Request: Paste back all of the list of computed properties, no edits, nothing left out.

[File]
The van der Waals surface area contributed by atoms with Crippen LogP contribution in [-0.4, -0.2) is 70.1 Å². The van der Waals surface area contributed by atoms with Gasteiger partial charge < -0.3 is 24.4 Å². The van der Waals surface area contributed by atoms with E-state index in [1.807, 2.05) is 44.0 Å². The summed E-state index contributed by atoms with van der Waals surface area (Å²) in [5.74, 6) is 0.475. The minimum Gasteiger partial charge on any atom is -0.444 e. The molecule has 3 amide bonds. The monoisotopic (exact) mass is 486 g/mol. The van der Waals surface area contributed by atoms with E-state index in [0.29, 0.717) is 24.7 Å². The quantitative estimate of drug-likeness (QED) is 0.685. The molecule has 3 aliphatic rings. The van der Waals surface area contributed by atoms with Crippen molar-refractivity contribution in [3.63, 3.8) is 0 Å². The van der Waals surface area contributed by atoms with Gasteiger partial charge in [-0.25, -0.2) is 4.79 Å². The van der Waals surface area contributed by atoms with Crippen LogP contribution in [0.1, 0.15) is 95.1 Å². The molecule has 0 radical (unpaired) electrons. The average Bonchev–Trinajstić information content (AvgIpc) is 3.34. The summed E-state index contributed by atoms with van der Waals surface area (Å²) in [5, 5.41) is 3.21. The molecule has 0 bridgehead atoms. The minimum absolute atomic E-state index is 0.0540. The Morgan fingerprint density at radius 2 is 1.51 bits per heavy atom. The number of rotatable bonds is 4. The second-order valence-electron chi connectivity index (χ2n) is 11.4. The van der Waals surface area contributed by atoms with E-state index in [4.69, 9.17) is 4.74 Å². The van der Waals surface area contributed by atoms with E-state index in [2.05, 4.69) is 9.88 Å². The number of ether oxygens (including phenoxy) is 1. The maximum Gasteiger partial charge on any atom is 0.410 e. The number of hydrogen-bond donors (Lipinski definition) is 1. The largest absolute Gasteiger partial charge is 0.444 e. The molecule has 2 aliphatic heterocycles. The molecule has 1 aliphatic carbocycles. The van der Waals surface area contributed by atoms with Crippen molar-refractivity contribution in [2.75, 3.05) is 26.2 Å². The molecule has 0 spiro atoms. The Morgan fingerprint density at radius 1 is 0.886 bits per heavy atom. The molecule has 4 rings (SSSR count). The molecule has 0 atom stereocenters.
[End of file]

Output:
The van der Waals surface area contributed by atoms with Crippen LogP contribution in [-0.4, -0.2) is 70.1 Å². The van der Waals surface area contributed by atoms with Gasteiger partial charge < -0.3 is 24.4 Å². The van der Waals surface area contributed by atoms with E-state index in [1.807, 2.05) is 44.0 Å². The summed E-state index contributed by atoms with van der Waals surface area (Å²) in [5.74, 6) is 0.475. The minimum Gasteiger partial charge on any atom is -0.444 e. The molecule has 3 amide bonds. The monoisotopic (exact) mass is 486 g/mol. The van der Waals surface area contributed by atoms with E-state index in [0.29, 0.717) is 24.7 Å². The quantitative estimate of drug-likeness (QED) is 0.685. The molecule has 3 aliphatic rings. The van der Waals surface area contributed by atoms with Crippen molar-refractivity contribution in [3.63, 3.8) is 0 Å². The van der Waals surface area contributed by atoms with Gasteiger partial charge in [-0.25, -0.2) is 4.79 Å². The van der Waals surface area contributed by atoms with Crippen LogP contribution in [0.1, 0.15) is 95.1 Å². The molecule has 0 radical (unpaired) electrons. The average Bonchev–Trinajstić information content (AvgIpc) is 3.34. The summed E-state index contributed by atoms with van der Waals surface area (Å²) in [5, 5.41) is 3.21. The molecule has 0 bridgehead atoms. The minimum absolute atomic E-state index is 0.0540. The Morgan fingerprint density at radius 2 is 1.51 bits per heavy atom. The number of rotatable bonds is 4. The second-order valence-electron chi connectivity index (χ2n) is 11.4. The van der Waals surface area contributed by atoms with E-state index in [4.69, 9.17) is 4.74 Å². The van der Waals surface area contributed by atoms with E-state index in [2.05, 4.69) is 9.88 Å². The number of ether oxygens (including phenoxy) is 1. The maximum Gasteiger partial charge on any atom is 0.410 e. The number of hydrogen-bond donors (Lipinski definition) is 1. The largest absolute Gasteiger partial charge is 0.444 e. The molecule has 2 aliphatic heterocycles. The molecule has 1 aliphatic carbocycles. The van der Waals surface area contributed by atoms with Crippen molar-refractivity contribution in [2.75, 3.05) is 26.2 Å². The molecule has 0 spiro atoms. The Morgan fingerprint density at radius 1 is 0.886 bits per heavy atom. The molecule has 4 rings (SSSR count). The molecule has 0 atom stereocenters.